The Free School Norwich
Catchment Area, Reviews and Key Information

4 - 11
Free schools

How Does The School Perform?

4 1 1 2 3 4
Ofsted Inspection
Full Report - All Reports
% pupils meeting the expected standard in reading, writing and mathematics

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Per month

Progress Compared With All Other Schools

UNLOCK Well Below Average (About 10% of schools in England) Below Average (About 8% of schools in England) Average (About 67% of schools in England) Above Average (About 5% of schools in England) Well Above Average (About 10% of schools in England) UNLOCK Well Below Average (About 10% of schools in England) Below Average (About 7% of schools in England) Average (About 64% of schools in England) Above Average (About 9% of schools in England) Well Above Average (About 10% of schools in England) UNLOCK Well Below Average (About 10% of schools in England) Below Average (About 11% of schools in England) Average (About 58% of schools in England) Above Average (About 10% of schools in England) Well Above Average (About 10% of schools in England)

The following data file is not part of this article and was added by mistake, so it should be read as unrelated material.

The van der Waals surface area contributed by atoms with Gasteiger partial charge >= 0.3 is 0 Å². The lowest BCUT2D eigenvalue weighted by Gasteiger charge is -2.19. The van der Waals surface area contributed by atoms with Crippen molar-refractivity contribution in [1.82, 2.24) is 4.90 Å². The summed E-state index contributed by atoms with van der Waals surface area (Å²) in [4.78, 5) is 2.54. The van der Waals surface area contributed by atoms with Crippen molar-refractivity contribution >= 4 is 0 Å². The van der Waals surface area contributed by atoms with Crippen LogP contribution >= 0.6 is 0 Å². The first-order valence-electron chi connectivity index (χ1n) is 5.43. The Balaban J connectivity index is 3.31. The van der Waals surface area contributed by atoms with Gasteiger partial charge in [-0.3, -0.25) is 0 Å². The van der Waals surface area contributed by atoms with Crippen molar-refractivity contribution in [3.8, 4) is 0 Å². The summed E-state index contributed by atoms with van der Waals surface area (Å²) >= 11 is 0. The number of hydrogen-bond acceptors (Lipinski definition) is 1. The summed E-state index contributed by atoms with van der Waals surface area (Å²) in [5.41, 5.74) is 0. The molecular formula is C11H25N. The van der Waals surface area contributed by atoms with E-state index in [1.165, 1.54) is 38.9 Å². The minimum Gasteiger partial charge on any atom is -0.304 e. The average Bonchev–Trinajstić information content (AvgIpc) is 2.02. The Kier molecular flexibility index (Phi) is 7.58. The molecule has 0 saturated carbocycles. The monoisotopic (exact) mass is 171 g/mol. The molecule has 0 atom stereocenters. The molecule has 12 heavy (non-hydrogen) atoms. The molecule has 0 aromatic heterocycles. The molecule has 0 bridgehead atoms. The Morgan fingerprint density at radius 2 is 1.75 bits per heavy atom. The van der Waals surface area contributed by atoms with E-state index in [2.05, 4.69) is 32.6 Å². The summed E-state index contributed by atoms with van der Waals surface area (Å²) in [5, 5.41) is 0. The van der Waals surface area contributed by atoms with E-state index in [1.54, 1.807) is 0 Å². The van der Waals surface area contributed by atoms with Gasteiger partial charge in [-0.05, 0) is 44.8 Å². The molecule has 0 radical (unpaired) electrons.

Kings House
15-17 Surrey Street

School Description